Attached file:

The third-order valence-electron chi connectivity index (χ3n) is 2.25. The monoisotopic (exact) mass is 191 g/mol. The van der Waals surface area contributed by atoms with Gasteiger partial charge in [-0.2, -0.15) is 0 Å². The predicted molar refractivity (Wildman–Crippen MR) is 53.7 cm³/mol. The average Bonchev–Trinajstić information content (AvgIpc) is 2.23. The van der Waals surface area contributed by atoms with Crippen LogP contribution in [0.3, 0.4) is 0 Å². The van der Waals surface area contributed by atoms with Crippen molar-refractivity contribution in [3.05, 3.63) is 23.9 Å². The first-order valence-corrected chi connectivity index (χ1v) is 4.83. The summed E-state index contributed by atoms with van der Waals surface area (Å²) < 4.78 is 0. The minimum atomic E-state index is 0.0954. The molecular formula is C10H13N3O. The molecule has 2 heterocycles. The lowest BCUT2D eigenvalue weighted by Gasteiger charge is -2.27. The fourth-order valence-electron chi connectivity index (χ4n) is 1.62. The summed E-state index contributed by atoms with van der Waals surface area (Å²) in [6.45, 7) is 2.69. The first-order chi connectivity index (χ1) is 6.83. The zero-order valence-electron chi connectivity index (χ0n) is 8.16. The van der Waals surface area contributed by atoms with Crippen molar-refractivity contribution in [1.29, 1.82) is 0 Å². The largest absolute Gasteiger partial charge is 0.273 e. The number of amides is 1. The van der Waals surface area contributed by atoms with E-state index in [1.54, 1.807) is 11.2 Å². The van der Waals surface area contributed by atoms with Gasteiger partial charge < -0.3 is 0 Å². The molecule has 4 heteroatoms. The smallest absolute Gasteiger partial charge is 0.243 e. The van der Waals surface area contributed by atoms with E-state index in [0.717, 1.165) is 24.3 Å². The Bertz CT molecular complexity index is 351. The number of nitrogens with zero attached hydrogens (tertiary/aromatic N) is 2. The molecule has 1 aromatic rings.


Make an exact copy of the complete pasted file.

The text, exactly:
The third-order valence-electron chi connectivity index (χ3n) is 2.25. The monoisotopic (exact) mass is 191 g/mol. The van der Waals surface area contributed by atoms with Gasteiger partial charge in [-0.2, -0.15) is 0 Å². The predicted molar refractivity (Wildman–Crippen MR) is 53.7 cm³/mol. The average Bonchev–Trinajstić information content (AvgIpc) is 2.23. The van der Waals surface area contributed by atoms with Crippen LogP contribution in [0.3, 0.4) is 0 Å². The van der Waals surface area contributed by atoms with Crippen molar-refractivity contribution in [3.05, 3.63) is 23.9 Å². The first-order valence-corrected chi connectivity index (χ1v) is 4.83. The summed E-state index contributed by atoms with van der Waals surface area (Å²) < 4.78 is 0. The minimum atomic E-state index is 0.0954. The molecular formula is C10H13N3O. The molecule has 2 heterocycles. The lowest BCUT2D eigenvalue weighted by Gasteiger charge is -2.27. The fourth-order valence-electron chi connectivity index (χ4n) is 1.62. The summed E-state index contributed by atoms with van der Waals surface area (Å²) in [6.45, 7) is 2.69. The first-order chi connectivity index (χ1) is 6.83. The zero-order valence-electron chi connectivity index (χ0n) is 8.16. The van der Waals surface area contributed by atoms with Crippen molar-refractivity contribution in [1.29, 1.82) is 0 Å². The largest absolute Gasteiger partial charge is 0.273 e. The number of amides is 1. The van der Waals surface area contributed by atoms with E-state index in [1.54, 1.807) is 11.2 Å². The van der Waals surface area contributed by atoms with Gasteiger partial charge < -0.3 is 0 Å². The molecule has 4 heteroatoms. The smallest absolute Gasteiger partial charge is 0.243 e. The van der Waals surface area contributed by atoms with E-state index in [0.717, 1.165) is 24.3 Å². The Bertz CT molecular complexity index is 351. The number of nitrogens with zero attached hydrogens (tertiary/aromatic N) is 2. The molecule has 1 aromatic rings.